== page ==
Research In Motion Ltd., facing litigation that may halt its BlackBerry e-mail service in the U.S., is this week fighting a case to protect the technology in Britain. Luxembourg-based Inpro Licensing Sarl is suing Research In Motion at a London court for allegedly infringing a U.K. patent it holds relating to the relay of data between BlackBerry phones and pagers and the Internet.
If Research In Motion loses the case, it may force the Waterloo, Canada-based company and partners such as T-Mobile International AG to stop selling or supporting the devices in Britain, according to lawyers acting on the case. Research in Motion has around 375,000 BlackBerry subscribers in the U.K., around 10 percent of its global total.
Inpro, a patent licensing firm that is also pursuing similar claims against Research In Motion in Germany, may be trying to exploit the company’s “perceived weakness” in failing to resolve long-running patent litigation in the U.S., Peter Misek, a Canaccord Capital Corp. analyst in Toronto who rates the shares “buy” and doesn’t own them, said in a note to clients yesterday.
A proposed $450 million settlement between Research In Motion and Arlington, Virginia-based NTP Inc., which has won a court ruling that the BlackBerry device infringes its intellectual property, fell apart in June. A U.S. federal judge is currently considering whether that agreement is still enforceable. If it’s not, U.S. District Judge James Spencer in Richmond, Virginia would hold hearings on whether to shut down the service in the U.S.
“While we believe there is little risk of legal success for Inpro winning the case based on our discussions, the cases in Europe shed light on why RIM is battling so fiercely with NTP,” Misek said. “A slew of copycat lawsuits could cost the company millions unless it can show little willingness to give into greenmail.”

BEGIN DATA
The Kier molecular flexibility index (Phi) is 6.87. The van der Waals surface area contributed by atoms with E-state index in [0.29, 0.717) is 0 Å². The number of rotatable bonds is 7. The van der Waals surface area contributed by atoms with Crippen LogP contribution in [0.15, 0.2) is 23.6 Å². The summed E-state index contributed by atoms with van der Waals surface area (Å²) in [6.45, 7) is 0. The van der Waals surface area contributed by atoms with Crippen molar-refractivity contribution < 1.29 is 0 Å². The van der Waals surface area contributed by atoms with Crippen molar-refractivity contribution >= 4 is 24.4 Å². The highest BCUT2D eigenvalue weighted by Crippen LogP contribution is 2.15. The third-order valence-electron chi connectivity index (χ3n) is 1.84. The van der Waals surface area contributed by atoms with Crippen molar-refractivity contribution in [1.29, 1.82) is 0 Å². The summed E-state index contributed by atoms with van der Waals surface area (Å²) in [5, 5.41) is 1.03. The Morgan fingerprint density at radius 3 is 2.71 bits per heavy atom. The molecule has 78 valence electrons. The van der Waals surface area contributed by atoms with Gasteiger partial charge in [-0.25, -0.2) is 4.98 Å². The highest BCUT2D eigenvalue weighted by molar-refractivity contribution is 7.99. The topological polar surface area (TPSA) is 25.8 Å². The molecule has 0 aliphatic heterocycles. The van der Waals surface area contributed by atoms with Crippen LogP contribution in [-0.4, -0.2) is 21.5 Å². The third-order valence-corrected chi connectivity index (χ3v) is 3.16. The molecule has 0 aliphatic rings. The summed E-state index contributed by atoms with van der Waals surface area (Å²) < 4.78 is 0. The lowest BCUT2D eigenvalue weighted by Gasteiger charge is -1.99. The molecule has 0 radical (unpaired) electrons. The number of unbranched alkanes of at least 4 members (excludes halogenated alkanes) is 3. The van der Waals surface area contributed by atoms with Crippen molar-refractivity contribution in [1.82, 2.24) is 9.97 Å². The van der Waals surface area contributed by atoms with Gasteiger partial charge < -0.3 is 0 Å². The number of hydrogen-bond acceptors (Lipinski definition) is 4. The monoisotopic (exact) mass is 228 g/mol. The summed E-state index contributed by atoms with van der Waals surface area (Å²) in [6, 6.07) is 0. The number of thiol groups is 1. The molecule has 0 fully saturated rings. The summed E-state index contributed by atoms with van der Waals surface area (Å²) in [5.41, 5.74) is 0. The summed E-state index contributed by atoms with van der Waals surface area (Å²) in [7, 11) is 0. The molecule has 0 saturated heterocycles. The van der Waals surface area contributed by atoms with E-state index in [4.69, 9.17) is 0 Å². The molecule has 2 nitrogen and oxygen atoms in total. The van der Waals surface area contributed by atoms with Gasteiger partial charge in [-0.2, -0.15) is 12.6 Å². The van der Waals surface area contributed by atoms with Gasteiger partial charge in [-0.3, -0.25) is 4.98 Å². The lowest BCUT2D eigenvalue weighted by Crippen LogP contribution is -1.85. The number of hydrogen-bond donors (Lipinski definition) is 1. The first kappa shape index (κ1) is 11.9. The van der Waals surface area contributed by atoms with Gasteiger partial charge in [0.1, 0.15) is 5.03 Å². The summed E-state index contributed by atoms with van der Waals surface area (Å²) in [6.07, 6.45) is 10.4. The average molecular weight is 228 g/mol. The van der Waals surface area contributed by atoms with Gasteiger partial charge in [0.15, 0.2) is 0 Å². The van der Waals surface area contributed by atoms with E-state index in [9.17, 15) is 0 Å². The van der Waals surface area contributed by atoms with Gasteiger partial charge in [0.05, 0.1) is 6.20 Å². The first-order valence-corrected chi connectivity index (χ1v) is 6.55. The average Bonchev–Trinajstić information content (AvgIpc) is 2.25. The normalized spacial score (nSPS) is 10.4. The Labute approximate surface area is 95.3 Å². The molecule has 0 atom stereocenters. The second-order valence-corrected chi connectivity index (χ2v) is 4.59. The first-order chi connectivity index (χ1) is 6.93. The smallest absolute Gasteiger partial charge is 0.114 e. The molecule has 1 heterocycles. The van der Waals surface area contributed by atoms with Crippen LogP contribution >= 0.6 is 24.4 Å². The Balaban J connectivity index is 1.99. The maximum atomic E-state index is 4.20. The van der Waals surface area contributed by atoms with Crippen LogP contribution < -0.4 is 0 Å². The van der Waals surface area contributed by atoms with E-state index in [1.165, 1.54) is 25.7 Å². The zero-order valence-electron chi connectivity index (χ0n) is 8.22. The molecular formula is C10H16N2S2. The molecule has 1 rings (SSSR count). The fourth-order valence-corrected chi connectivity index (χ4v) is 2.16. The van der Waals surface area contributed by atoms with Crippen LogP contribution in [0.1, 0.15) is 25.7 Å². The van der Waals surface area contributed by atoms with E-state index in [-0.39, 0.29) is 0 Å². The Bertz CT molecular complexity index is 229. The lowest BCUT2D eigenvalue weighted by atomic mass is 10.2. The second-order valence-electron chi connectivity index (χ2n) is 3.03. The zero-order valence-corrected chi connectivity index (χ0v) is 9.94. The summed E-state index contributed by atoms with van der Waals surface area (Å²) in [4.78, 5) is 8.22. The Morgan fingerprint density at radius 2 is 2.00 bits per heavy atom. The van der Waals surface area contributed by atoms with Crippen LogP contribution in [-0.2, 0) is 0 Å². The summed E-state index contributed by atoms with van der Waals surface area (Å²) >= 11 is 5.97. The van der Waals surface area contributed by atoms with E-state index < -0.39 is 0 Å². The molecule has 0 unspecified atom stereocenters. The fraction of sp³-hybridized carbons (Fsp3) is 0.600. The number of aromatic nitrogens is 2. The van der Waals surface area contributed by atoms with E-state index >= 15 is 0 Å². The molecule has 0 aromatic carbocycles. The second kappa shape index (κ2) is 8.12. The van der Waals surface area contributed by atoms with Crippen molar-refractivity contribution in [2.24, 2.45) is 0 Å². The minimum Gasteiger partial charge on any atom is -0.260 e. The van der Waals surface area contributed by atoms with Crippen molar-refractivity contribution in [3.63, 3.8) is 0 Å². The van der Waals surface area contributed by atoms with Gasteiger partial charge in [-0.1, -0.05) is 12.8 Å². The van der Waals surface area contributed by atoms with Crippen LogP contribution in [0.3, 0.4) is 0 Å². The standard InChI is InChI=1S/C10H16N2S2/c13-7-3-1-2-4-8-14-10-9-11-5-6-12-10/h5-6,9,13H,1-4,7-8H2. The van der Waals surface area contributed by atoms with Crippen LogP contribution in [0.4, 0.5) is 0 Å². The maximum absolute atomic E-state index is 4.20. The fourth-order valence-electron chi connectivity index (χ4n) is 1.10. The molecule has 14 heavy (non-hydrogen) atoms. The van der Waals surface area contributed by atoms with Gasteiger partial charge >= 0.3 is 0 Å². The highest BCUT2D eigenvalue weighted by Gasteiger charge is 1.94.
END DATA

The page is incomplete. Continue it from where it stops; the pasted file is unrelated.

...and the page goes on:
Inpro declined to comment on the case.
Research In Motion’s stock has fallen 21 percent this year amid declining growth and concern about how the NTP case will be resolved. The company said on Nov. 23 subscriber growth will be 8 percent less than it expected this quarter and will trail its estimates by 3 percent next quarter.
Inpro claims in both the U.K. and German lawsuits that Research In Motion and T-Mobile, a unit of Deutsche Telekom AG, are infringing a patent relating to a proxy system used by computers accessing servers on the Internet, according to Research In Motion. Research In Motion alleges that earlier inventions cover the patent’s claims and is asking the High Court to revoke the patent.
Inpro’s German patent infringement action is currently scheduled to open in January.
The U.K. case, HC0500402 Research in Motion v Inpro Licensing S.A.R.L & anr, is being argued in front of Justice Nicholas Pumfrey at the High Court in London and is expected to last five days.